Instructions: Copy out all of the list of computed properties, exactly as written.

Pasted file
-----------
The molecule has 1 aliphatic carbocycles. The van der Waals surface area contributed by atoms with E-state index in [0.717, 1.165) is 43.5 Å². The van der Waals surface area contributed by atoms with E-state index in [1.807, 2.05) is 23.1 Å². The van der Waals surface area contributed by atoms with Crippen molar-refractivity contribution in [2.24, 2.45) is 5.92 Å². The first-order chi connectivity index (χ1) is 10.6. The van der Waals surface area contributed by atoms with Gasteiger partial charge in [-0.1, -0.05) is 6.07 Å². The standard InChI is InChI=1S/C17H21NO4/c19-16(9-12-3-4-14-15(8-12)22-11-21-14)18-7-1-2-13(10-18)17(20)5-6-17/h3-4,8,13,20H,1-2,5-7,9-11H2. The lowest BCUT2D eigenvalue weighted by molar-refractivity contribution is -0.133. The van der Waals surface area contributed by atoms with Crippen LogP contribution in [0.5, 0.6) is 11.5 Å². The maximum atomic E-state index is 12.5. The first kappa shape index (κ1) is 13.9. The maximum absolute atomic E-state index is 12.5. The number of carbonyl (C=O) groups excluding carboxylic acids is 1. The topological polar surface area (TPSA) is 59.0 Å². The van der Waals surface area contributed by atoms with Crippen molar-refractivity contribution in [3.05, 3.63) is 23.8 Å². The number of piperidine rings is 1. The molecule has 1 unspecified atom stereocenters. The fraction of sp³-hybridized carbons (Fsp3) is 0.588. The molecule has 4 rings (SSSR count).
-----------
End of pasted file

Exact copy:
The molecule has 1 aliphatic carbocycles. The van der Waals surface area contributed by atoms with E-state index in [0.717, 1.165) is 43.5 Å². The van der Waals surface area contributed by atoms with E-state index in [1.807, 2.05) is 23.1 Å². The van der Waals surface area contributed by atoms with Crippen molar-refractivity contribution in [2.24, 2.45) is 5.92 Å². The first-order chi connectivity index (χ1) is 10.6. The van der Waals surface area contributed by atoms with Gasteiger partial charge in [-0.1, -0.05) is 6.07 Å². The standard InChI is InChI=1S/C17H21NO4/c19-16(9-12-3-4-14-15(8-12)22-11-21-14)18-7-1-2-13(10-18)17(20)5-6-17/h3-4,8,13,20H,1-2,5-7,9-11H2. The lowest BCUT2D eigenvalue weighted by molar-refractivity contribution is -0.133. The van der Waals surface area contributed by atoms with Crippen LogP contribution in [0.5, 0.6) is 11.5 Å². The maximum atomic E-state index is 12.5. The first kappa shape index (κ1) is 13.9. The maximum absolute atomic E-state index is 12.5. The number of carbonyl (C=O) groups excluding carboxylic acids is 1. The topological polar surface area (TPSA) is 59.0 Å². The van der Waals surface area contributed by atoms with Crippen molar-refractivity contribution in [3.05, 3.63) is 23.8 Å². The number of piperidine rings is 1. The molecule has 1 unspecified atom stereocenters. The fraction of sp³-hybridized carbons (Fsp3) is 0.588. The molecule has 4 rings (SSSR count).